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Can Omega-3 Help Prevent Alzheimer’s Disease? Brain SPECT Imaging Shows Possible Link

Neuroimaging shows increased blood flow in regions of the brain associated with memory and learning for people with higher omega-3 levels, according to a new report in the Journal of Alzheimer’s Disease

May 22, 2017
The incidence of Alzheimer’s disease (AD) is expected to triple in the coming decades and no cure has been found. Recently, interest in dietary approaches for prevention of cognitive decline has increased. In particular, the omega-3 fatty acids have shown anti-amyloid, anti-tau and anti-inflammatory actions in the brains of animals. In a new article published in the Journal of Alzheimer’s Disease, researchers have found that for patients with high omega-3 levels, blood flow in specific areas of the brain is increased.

“This study is a major advance in demonstrating the value of nutritional intervention for brain health by using the latest brain imaging,” commented George Perry, PhD, Dean and Professor of Biology, The University of Texas at San Antonio, and Editor-in-Chief of the Journal of Alzheimer’s Disease.

Single photon emission computed tomography, or SPECT, can measure blood perfusion in the brain. Images acquired from subjects performing various cognitive tasks will show higher blood flow in specific brain regions. When these images were compared to the Omega-3 Index, a measure of the blood concentration of two omega-3 fatty acids, eicosapentaenoic acid (EPA) and docosahexaenoic acid (DHA), investigators found a statistically significant correlation between higher blood flow and higher Omega-3 Index. In addition, they evaluated the neuropsychological functions of the subjects and found that omega-3 levels also correlated with various psychological feelings using a standardized test battery (WebNeuro).

Caption: Example of the Omega-3 Index, the method utilized in this study for measuring omega-3 fatty acid levels in red blood cell membranes in the study. Credit: William S. Harris, PHD

Example of the Omega-3 Index, the method utilized in this study for measuring omega-3 fatty acid levels in red blood cell membranes in the study. Credit: William S. Harris, PHD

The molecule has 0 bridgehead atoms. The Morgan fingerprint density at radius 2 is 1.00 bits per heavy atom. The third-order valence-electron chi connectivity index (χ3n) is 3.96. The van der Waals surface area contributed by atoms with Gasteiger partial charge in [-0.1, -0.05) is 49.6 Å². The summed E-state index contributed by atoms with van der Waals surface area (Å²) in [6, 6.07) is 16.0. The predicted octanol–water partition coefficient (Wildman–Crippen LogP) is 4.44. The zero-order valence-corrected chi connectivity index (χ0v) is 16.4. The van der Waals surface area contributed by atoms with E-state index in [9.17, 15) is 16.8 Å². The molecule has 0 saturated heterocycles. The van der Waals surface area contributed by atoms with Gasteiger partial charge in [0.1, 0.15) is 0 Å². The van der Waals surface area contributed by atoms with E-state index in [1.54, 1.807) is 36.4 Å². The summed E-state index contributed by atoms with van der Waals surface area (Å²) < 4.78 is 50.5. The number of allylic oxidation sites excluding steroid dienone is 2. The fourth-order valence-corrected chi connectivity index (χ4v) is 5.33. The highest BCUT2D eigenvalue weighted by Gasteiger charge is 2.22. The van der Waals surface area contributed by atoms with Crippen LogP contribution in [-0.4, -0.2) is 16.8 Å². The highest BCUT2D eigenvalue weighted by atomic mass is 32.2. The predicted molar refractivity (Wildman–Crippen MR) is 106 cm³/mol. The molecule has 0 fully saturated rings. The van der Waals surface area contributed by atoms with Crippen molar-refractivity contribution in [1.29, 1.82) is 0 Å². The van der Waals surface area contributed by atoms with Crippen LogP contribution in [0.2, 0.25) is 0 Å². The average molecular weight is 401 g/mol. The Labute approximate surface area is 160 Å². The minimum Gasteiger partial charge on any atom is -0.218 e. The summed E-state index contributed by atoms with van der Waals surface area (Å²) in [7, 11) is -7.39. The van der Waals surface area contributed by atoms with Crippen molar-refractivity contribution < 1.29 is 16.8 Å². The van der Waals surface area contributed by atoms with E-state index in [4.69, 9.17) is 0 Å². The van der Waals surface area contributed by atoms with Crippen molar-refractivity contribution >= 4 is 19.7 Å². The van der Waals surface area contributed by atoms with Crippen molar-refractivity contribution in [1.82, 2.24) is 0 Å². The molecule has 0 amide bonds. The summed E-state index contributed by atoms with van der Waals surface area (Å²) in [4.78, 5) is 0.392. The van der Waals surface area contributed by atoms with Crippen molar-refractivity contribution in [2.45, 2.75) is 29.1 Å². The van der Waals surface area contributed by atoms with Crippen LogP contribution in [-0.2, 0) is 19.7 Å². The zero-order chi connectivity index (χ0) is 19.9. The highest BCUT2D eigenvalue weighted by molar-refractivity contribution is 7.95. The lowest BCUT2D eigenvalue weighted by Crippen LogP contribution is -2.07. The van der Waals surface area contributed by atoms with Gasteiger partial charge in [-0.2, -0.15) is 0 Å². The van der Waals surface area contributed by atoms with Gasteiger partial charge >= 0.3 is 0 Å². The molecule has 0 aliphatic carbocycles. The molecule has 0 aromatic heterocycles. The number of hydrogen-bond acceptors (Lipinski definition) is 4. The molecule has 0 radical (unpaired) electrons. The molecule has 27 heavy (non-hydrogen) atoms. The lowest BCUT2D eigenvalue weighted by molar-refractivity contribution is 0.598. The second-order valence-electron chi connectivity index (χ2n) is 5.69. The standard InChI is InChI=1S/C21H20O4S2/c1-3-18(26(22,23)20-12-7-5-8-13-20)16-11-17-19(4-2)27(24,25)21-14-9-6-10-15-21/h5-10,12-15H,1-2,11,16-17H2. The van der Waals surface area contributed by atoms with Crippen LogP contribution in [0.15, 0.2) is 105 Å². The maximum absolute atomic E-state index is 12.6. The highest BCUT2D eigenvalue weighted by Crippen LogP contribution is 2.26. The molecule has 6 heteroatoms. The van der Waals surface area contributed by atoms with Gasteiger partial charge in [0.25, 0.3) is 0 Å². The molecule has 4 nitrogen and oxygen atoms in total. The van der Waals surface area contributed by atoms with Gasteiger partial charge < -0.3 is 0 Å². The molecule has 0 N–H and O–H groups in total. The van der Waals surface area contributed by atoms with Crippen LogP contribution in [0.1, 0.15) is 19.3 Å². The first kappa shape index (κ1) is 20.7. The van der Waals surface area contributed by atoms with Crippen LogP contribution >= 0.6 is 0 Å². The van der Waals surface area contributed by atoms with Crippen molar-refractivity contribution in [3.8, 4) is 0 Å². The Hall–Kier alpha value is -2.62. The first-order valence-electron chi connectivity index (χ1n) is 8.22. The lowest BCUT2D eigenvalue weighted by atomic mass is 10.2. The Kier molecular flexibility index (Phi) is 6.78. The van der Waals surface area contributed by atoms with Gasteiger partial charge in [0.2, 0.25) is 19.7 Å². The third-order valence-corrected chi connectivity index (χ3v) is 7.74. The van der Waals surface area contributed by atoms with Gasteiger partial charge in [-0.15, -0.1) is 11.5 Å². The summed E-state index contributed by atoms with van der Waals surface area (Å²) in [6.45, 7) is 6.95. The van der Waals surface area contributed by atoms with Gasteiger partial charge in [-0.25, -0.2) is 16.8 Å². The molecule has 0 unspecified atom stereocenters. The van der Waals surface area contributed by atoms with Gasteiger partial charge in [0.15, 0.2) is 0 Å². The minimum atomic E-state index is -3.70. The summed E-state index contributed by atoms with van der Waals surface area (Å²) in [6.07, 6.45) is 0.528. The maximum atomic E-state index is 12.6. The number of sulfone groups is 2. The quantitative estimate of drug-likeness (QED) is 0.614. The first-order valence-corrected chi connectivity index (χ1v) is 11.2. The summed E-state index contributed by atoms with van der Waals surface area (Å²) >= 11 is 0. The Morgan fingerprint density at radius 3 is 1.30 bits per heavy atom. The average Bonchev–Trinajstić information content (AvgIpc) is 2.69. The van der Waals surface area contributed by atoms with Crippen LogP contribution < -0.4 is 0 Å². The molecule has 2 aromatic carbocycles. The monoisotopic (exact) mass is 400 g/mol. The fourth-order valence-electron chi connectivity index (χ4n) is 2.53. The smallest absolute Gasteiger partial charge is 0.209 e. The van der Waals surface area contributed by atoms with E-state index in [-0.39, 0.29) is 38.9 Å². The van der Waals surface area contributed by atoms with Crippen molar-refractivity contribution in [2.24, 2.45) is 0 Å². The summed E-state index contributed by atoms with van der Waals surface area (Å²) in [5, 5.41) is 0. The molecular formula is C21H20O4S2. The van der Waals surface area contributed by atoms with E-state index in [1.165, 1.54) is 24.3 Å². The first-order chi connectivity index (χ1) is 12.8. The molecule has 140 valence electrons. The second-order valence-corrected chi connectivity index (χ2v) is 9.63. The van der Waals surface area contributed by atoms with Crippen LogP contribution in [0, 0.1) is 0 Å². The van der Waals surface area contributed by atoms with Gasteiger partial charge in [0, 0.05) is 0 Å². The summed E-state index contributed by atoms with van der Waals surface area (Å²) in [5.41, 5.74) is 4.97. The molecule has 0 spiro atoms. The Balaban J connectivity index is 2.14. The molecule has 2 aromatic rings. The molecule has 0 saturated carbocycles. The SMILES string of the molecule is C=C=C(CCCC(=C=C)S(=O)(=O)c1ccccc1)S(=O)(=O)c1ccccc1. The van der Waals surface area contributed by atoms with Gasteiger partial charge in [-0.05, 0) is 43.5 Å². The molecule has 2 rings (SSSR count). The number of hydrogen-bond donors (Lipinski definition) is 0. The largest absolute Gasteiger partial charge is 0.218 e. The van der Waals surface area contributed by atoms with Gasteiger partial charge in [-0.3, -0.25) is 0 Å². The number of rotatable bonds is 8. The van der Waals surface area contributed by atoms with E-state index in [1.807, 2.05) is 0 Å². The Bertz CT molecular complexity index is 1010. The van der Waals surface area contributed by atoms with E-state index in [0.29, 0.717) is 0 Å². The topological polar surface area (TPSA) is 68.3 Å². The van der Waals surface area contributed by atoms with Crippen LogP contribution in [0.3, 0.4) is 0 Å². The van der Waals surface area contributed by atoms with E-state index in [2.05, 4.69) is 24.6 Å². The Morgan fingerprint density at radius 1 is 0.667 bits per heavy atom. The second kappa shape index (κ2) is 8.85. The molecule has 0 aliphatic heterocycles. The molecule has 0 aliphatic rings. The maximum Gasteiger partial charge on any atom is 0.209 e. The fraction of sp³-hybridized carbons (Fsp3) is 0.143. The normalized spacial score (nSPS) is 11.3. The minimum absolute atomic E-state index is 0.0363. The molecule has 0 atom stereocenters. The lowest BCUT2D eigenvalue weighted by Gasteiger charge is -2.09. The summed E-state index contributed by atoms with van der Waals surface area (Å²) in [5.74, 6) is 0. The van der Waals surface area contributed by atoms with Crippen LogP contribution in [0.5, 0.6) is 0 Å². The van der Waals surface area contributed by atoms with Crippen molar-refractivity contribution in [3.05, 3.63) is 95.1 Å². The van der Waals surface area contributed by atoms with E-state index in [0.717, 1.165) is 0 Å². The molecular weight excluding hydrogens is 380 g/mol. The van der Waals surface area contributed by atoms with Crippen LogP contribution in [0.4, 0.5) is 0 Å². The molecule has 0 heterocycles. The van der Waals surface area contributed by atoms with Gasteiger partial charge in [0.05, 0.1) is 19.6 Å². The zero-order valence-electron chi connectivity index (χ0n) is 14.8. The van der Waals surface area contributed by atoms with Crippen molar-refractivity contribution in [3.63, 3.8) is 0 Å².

This study drew from a random sample of 166 participants from a psychiatric referral clinic for which Omega-3 Index results were available. The participants were categorized into two groups of higher EPA+DHA concentrations (>50th percentile) and lower concentrations (<50th percentile). Quantitative brain SPECT was conducted on 128 regions of their brains and each participant completed computerized testing of their neurocognitive status.

Results indicated statistically significant relationships between the Omega-3 index, regional perfusion on brain SPECT in areas involved with memory, and neurocognitive testing.

Overall, the study showed positive relationships between omega-3 EPA+DHA status, brain perfusion, and cognition. Lead author Daniel G. Amen, MD, of the Amen Clinics Inc., Costa Mesa, CA, adds, “This is very important research because it shows a correlation between lower omega-3 fatty acid levels and reduced brain blood flow to regions important for learning, memory, depression and dementia.”

Co-author William S. Harris, PhD, University of South Dakota School of Medicine. Vermillion, SD, lends this perspective, “Although we have considerable evidence that omega-3 levels are associated with better cardiovascular health, the role of the ‘fish oil’ fatty acids in mental health and brain physiology is just beginning to be explored. This study opens the door to the possibility that relatively simple dietary changes could favorably impact cognitive function.”

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NOTES FOR EDITORS
“Quantitative Erythrocyte Omega-3 EPA Plus DHA Levels Are Related to Higher Regional Cerebral Blood Flow on Brain SPECT” by Daniel G. Amen, William S. Harris, Parris M. Kidd, Somayeh Meysami, and Cyrus A. Raji (DOI: 10.3233/JAD-170281), is published online in advance of the Journal of Alzheimer’s Disease, Volume 58, Issue 4 (June 2017) by IOS Press.

Full text of the paper is available to credentialed journalists upon request; contact Diana Murray at +1 718-640-5678 or d.murray@iospress.com. Journalists who wish to reach the authors for comment should contact Daniel G Amen, MD, at docamen@amenclinics.com.

ABOUT THE JOURNAL OF ALZHEIMER’S DISEASE
The Journal of Alzheimer’s Disease (http://www.j-alz.com) is an international multidisciplinary journal to facilitate progress in understanding the etiology, pathogenesis, epidemiology, genetics, behavior, treatment and psychology of Alzheimer’s disease. The journal publishes research reports, reviews, short communications, book reviews, and letters-to-the-editor. Groundbreaking research that has appeared in the journal includes novel therapeutic targets, mechanisms of disease and clinical trial outcomes. The Journal of Alzheimer’s Disease has an Impact Factor of 3.920 according to Thomson Reuters’ 2016 Journal Citation Reports®.

ABOUT IOS PRESS
Celebrating its 30th anniversary, IOS Press (www.iospress.com) is headquartered in Amsterdam with satellite offices in the USA, Germany, India and China and serves the information needs of scientific and medical communities worldwide. IOS Press now publishes over 100 international journals and about 75 book titles each year on subjects ranging from computer sciences and mathematics to medicine and the natural sciences.